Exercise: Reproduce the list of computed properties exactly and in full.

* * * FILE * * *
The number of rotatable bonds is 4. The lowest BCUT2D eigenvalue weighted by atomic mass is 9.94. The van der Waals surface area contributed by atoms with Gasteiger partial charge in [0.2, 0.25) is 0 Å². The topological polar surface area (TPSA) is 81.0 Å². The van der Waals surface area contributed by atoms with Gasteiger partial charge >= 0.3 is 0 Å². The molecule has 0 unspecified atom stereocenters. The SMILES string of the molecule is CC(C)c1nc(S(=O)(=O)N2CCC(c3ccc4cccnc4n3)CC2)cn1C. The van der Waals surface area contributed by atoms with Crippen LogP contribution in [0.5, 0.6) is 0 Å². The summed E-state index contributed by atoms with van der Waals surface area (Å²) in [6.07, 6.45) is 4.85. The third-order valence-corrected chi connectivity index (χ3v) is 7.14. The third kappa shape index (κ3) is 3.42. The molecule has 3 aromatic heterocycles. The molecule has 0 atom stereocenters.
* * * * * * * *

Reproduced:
The number of rotatable bonds is 4. The lowest BCUT2D eigenvalue weighted by atomic mass is 9.94. The van der Waals surface area contributed by atoms with Gasteiger partial charge in [0.2, 0.25) is 0 Å². The topological polar surface area (TPSA) is 81.0 Å². The van der Waals surface area contributed by atoms with Gasteiger partial charge >= 0.3 is 0 Å². The molecule has 0 unspecified atom stereocenters. The SMILES string of the molecule is CC(C)c1nc(S(=O)(=O)N2CCC(c3ccc4cccnc4n3)CC2)cn1C. The van der Waals surface area contributed by atoms with Crippen LogP contribution in [0.5, 0.6) is 0 Å². The summed E-state index contributed by atoms with van der Waals surface area (Å²) in [6.07, 6.45) is 4.85. The third-order valence-corrected chi connectivity index (χ3v) is 7.14. The third kappa shape index (κ3) is 3.42. The molecule has 3 aromatic heterocycles. The molecule has 0 atom stereocenters.